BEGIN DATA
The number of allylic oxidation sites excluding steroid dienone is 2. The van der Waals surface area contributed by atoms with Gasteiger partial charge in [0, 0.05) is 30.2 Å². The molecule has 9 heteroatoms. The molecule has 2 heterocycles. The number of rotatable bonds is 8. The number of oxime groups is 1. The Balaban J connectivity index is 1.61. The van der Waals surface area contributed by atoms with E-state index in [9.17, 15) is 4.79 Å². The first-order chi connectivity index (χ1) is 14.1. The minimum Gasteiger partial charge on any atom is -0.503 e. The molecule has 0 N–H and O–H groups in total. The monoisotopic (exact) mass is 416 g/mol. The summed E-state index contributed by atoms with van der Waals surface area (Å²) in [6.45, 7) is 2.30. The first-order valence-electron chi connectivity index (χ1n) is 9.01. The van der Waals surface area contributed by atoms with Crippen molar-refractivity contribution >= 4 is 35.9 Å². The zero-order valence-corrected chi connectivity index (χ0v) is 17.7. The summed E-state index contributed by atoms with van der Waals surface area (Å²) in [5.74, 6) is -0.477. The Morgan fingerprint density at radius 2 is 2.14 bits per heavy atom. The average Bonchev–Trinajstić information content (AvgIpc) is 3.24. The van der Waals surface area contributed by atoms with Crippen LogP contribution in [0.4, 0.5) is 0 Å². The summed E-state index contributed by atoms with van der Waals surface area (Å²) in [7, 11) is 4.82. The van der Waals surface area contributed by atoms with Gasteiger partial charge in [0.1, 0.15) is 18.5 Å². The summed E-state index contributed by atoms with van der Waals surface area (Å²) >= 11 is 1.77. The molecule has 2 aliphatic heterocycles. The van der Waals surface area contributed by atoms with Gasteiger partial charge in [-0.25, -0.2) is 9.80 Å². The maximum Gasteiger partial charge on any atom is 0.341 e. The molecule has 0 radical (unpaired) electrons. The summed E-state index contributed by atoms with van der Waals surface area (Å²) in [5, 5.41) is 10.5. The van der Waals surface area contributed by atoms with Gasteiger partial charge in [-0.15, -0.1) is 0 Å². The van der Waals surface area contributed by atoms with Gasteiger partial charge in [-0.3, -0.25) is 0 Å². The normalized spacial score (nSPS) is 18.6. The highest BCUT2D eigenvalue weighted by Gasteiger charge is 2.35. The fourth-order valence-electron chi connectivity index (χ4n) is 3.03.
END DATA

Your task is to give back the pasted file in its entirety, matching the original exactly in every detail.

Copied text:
The number of allylic oxidation sites excluding steroid dienone is 2. The van der Waals surface area contributed by atoms with Gasteiger partial charge in [0, 0.05) is 30.2 Å². The molecule has 9 heteroatoms. The molecule has 2 heterocycles. The number of rotatable bonds is 8. The number of oxime groups is 1. The Balaban J connectivity index is 1.61. The van der Waals surface area contributed by atoms with E-state index in [9.17, 15) is 4.79 Å². The first-order chi connectivity index (χ1) is 14.1. The minimum Gasteiger partial charge on any atom is -0.503 e. The molecule has 0 N–H and O–H groups in total. The monoisotopic (exact) mass is 416 g/mol. The summed E-state index contributed by atoms with van der Waals surface area (Å²) in [6.45, 7) is 2.30. The first-order valence-electron chi connectivity index (χ1n) is 9.01. The van der Waals surface area contributed by atoms with Crippen molar-refractivity contribution >= 4 is 35.9 Å². The zero-order valence-corrected chi connectivity index (χ0v) is 17.7. The summed E-state index contributed by atoms with van der Waals surface area (Å²) in [5.74, 6) is -0.477. The Morgan fingerprint density at radius 2 is 2.14 bits per heavy atom. The average Bonchev–Trinajstić information content (AvgIpc) is 3.24. The van der Waals surface area contributed by atoms with Crippen LogP contribution in [0.4, 0.5) is 0 Å². The summed E-state index contributed by atoms with van der Waals surface area (Å²) in [7, 11) is 4.82. The van der Waals surface area contributed by atoms with Gasteiger partial charge in [0.1, 0.15) is 18.5 Å². The summed E-state index contributed by atoms with van der Waals surface area (Å²) >= 11 is 1.77. The molecule has 2 aliphatic heterocycles. The van der Waals surface area contributed by atoms with Gasteiger partial charge in [-0.25, -0.2) is 9.80 Å². The maximum Gasteiger partial charge on any atom is 0.341 e. The molecule has 0 radical (unpaired) electrons. The summed E-state index contributed by atoms with van der Waals surface area (Å²) in [5, 5.41) is 10.5. The van der Waals surface area contributed by atoms with Gasteiger partial charge in [-0.15, -0.1) is 0 Å². The van der Waals surface area contributed by atoms with Gasteiger partial charge in [-0.3, -0.25) is 0 Å². The normalized spacial score (nSPS) is 18.6. The highest BCUT2D eigenvalue weighted by Gasteiger charge is 2.35. The fourth-order valence-electron chi connectivity index (χ4n) is 3.03.